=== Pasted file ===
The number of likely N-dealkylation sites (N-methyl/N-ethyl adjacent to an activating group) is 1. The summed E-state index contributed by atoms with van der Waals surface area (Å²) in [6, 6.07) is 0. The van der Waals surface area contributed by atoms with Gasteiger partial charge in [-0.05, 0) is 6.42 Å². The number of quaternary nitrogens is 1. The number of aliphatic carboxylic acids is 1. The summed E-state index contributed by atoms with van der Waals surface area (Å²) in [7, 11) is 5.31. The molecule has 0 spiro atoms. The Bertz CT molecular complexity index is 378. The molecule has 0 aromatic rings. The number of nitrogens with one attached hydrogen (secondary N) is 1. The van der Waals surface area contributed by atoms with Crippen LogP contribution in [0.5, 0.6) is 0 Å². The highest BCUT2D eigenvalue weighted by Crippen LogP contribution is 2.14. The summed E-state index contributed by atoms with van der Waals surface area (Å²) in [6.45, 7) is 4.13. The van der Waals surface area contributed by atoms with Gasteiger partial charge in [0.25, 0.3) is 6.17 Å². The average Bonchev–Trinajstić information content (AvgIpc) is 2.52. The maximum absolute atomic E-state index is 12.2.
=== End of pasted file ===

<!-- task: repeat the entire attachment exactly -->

The number of likely N-dealkylation sites (N-methyl/N-ethyl adjacent to an activating group) is 1. The summed E-state index contributed by atoms with van der Waals surface area (Å²) in [6, 6.07) is 0. The van der Waals surface area contributed by atoms with Gasteiger partial charge in [-0.05, 0) is 6.42 Å². The number of quaternary nitrogens is 1. The number of aliphatic carboxylic acids is 1. The summed E-state index contributed by atoms with van der Waals surface area (Å²) in [7, 11) is 5.31. The molecule has 0 spiro atoms. The Bertz CT molecular complexity index is 378. The molecule has 0 aromatic rings. The number of nitrogens with one attached hydrogen (secondary N) is 1. The van der Waals surface area contributed by atoms with Crippen LogP contribution in [0.5, 0.6) is 0 Å². The highest BCUT2D eigenvalue weighted by Crippen LogP contribution is 2.14. The summed E-state index contributed by atoms with van der Waals surface area (Å²) in [6.45, 7) is 4.13. The van der Waals surface area contributed by atoms with Gasteiger partial charge in [0.25, 0.3) is 6.17 Å². The average Bonchev–Trinajstić information content (AvgIpc) is 2.52. The maximum absolute atomic E-state index is 12.2.